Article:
The ECB’s interest rate policy is counterproductive for growth
According to the Bank for International Settlements (BIS), the share of ‘zombie’ firms in the major industrialised countries has been steadily increasing since the 1980s. Under normal market conditions, these firms would disappear and make way for fundamentally more productive and profitable ones. In the literature, poor financial health of the banking sector and the low interest rate policy of central banks are cited as two important reasons for the survival of these ‘zombie’ firms. Said firms crowd out lending for investment by more productive firms, and thus weigh on productivity and employment growth. A first step by the ECB towards interest rate normalisation in the near future would therefore enhance the growth potential of the euro area economy.
More and more ‘zombie’ firms
Recent research by the Bank for International Settlements (BIS) shows that the share of so-called ‘zombie’ firms in 14 major industrialised countries has been steadily increasing since the end of the 1980s. Under normal market conditions, these firms would disappear and make way for structurally profitable and more sustainable firms.
The ECB, the OECD and the BIS, among others, have recently carried out research on this subject. It suggests that the poor financial health of the banking sector, e.g. measured by the Price-to-Book-ratio, is an important potential explanation of why such ‘zombie’ firms can survive (see Figure 1).
Figure 1 - Financial health of banking sector important determinant for share of ‘zombie’ firms (in percent)
Financially weak banks have an incentive not to acknowledge or write-off problematic loans if this would jeopardise the banks’ capital ratios. The problematic loans are often refinanced on a recurring basis, seemingly without any visible negative impact on the banks’ balance sheets. As part of the solution to this specific problem, a recent ECB report stresses the importance of efficient bankruptcy laws, which facilitate corporate restructuring. This would make it easier for structurally non-viable companies to leave the market in favour of more productive ones.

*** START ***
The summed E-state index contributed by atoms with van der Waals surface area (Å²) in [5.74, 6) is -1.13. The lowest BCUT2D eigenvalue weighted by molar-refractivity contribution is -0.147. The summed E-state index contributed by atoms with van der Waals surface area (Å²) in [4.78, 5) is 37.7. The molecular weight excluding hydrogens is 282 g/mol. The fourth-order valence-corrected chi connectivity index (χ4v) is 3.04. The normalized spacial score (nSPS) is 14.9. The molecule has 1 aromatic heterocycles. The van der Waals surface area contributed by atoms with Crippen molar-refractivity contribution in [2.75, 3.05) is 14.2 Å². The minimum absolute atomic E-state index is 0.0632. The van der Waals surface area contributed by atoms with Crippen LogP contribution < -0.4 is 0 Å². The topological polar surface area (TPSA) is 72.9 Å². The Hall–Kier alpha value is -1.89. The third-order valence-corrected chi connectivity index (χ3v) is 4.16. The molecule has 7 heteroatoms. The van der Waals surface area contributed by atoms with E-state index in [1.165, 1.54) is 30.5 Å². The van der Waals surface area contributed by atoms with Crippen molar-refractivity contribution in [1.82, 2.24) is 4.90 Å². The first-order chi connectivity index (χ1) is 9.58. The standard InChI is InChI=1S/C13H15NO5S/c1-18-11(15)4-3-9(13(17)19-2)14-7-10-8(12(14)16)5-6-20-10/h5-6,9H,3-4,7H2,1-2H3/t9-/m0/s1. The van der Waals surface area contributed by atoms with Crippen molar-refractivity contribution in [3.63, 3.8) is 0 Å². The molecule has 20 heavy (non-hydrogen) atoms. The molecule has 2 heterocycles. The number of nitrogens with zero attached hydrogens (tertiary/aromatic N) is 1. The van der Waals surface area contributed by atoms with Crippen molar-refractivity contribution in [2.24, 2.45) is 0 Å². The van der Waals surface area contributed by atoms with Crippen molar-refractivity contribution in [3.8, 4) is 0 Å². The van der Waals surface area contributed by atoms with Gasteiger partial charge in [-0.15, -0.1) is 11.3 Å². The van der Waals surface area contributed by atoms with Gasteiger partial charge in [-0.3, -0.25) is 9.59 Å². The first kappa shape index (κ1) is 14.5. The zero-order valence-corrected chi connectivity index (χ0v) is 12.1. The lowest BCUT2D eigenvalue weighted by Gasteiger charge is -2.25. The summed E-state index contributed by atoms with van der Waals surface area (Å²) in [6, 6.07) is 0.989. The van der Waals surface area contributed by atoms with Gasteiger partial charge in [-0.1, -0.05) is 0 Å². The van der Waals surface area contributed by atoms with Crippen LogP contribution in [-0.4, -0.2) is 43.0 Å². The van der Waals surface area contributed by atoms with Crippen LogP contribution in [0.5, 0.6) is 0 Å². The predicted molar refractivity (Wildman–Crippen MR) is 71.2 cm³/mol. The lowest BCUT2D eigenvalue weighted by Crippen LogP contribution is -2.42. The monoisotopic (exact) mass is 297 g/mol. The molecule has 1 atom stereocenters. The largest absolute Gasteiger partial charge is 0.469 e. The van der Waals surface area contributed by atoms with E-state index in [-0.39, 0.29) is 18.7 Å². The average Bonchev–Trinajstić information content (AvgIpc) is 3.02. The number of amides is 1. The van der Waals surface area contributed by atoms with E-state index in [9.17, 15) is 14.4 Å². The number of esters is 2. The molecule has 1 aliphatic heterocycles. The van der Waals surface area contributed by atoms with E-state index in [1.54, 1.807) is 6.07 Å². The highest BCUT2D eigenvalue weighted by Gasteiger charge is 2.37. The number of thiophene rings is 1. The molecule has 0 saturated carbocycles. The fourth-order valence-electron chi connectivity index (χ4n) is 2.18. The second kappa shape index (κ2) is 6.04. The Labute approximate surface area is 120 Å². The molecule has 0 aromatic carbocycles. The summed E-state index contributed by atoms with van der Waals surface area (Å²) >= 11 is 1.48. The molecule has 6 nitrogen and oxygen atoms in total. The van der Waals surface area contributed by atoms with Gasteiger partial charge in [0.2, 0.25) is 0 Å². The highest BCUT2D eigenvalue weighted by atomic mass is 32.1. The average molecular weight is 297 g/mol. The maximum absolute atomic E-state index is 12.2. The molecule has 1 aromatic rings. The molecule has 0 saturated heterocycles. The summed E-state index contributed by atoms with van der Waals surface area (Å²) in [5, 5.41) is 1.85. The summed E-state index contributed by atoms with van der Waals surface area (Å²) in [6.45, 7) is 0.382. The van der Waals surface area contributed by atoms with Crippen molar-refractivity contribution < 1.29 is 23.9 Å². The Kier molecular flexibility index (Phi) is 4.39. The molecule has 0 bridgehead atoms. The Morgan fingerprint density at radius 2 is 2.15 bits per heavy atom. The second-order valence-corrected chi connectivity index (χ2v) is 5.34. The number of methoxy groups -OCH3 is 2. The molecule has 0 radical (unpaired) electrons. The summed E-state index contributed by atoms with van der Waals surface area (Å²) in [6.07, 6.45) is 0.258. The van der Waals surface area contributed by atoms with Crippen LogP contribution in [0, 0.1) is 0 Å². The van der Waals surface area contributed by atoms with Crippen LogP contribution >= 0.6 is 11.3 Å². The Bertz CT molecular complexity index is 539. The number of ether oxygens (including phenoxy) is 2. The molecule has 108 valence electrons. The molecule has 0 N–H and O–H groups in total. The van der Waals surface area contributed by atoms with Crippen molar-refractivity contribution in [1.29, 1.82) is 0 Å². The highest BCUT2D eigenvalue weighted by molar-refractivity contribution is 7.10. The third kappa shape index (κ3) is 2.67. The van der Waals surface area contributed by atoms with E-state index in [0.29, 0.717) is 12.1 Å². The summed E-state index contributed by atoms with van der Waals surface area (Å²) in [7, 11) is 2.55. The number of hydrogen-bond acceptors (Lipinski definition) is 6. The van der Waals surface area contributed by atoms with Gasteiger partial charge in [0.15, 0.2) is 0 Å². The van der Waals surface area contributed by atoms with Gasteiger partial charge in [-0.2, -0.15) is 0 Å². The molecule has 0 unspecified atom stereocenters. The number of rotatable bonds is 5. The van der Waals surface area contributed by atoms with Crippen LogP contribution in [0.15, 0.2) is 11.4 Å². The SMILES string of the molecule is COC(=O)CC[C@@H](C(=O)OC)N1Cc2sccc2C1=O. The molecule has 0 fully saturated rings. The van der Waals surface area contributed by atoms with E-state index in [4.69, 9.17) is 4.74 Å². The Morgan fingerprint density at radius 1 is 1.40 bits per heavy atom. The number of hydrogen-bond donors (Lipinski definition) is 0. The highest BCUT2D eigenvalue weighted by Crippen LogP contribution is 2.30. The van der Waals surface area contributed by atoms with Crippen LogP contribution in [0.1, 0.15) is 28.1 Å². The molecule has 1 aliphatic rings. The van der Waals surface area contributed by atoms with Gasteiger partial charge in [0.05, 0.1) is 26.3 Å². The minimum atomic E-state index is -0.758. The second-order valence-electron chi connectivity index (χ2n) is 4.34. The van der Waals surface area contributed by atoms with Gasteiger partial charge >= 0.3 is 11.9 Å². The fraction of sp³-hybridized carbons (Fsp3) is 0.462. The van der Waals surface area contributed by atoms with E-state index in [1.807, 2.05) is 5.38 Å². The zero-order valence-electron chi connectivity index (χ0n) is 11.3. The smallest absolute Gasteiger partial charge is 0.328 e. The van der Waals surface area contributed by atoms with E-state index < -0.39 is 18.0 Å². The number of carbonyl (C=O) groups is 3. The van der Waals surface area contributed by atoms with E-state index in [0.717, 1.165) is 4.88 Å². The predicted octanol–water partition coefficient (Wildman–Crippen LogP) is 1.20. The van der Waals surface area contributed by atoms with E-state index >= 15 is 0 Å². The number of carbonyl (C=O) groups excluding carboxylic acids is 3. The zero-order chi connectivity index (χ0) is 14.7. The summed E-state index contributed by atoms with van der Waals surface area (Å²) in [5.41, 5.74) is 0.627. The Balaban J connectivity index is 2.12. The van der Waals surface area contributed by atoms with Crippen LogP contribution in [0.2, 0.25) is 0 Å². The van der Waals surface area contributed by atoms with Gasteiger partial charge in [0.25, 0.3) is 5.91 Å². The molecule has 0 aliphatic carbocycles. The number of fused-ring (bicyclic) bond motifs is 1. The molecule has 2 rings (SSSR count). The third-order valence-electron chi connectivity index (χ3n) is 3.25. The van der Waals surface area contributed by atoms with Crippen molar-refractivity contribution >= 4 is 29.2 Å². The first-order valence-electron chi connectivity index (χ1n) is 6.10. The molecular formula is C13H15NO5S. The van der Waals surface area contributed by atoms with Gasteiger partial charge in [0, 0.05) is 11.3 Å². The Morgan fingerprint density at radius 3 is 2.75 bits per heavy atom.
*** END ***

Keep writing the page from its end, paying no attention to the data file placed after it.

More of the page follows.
Monetary policy is part of the problem
In addition, the ECB’s current ultra-accommodative monetary policy encourages the continuation of loans to ‘zombie’ firms - loans which could not be financed at a more ‘normal’ rate of interest (see Figure 2).
Figure 2 - Low interest rate boosts ‘zombie’ share (in percent)
These ‘zombie’ loans partly replace the financing of investments by more productive companies, which disrupts the efficient allocation of capital. The BIS therefore warns that this weighs on macroeconomic investment and productivity growth and on employment. OECD research supports this conclusion. The BIS also states that, since the Great Financial Crisis, monetary policy has contributed to the structural decline of potential real GDP growth in most OECD countries.
‘Zombies’ in the public sector
The market-distorting effects of extreme low interest rate policies are reflected not only in the private sector, but also in yield spreads between euro area government bonds (see Figure 3).
Figure 3 - Euro area public finances on life support by ECB (10 year government bond yield spreads, in percentage points)
Like the credit risk premium for ‘zombie’ firms, these government bond yield spreads no longer reflect the underlying economic reality, including the true credit risk. The most extreme example is the Greek 10-year government bond yield, which at present only offers a risk premium of 3.4 percentage points above the German Bund yield. The fact that this risk premium is highly artificial becomes clear when we consider that Greece had a gross public debt of 183% of GDP in 2018, which was only sustainable because a large part of that debt is held by other euro area governments. By keeping the cost of financing public debt artificially low, monetary policy reduces the pressure on governments to put their budgets on a sustainable path.
More normal interest rates would boost growth
Through its unconventional monetary policy, the ECB has undoubtedly saved the European economy from a deeper recession following the Great Financial Crisis. Since then, however, the undesirable side effects have gradually outweighed the benefits. In order to boost investment, employment and, ultimately, inflation, the ECB should therefore start normalising its policy interest rates as soon as possible. Not only does an unchanged policy stance hardly contribute to achieving the ECB’s inflation target (see KBC Economic Opinion of 30 April 2019), it also undermines the growth potential of the European economy.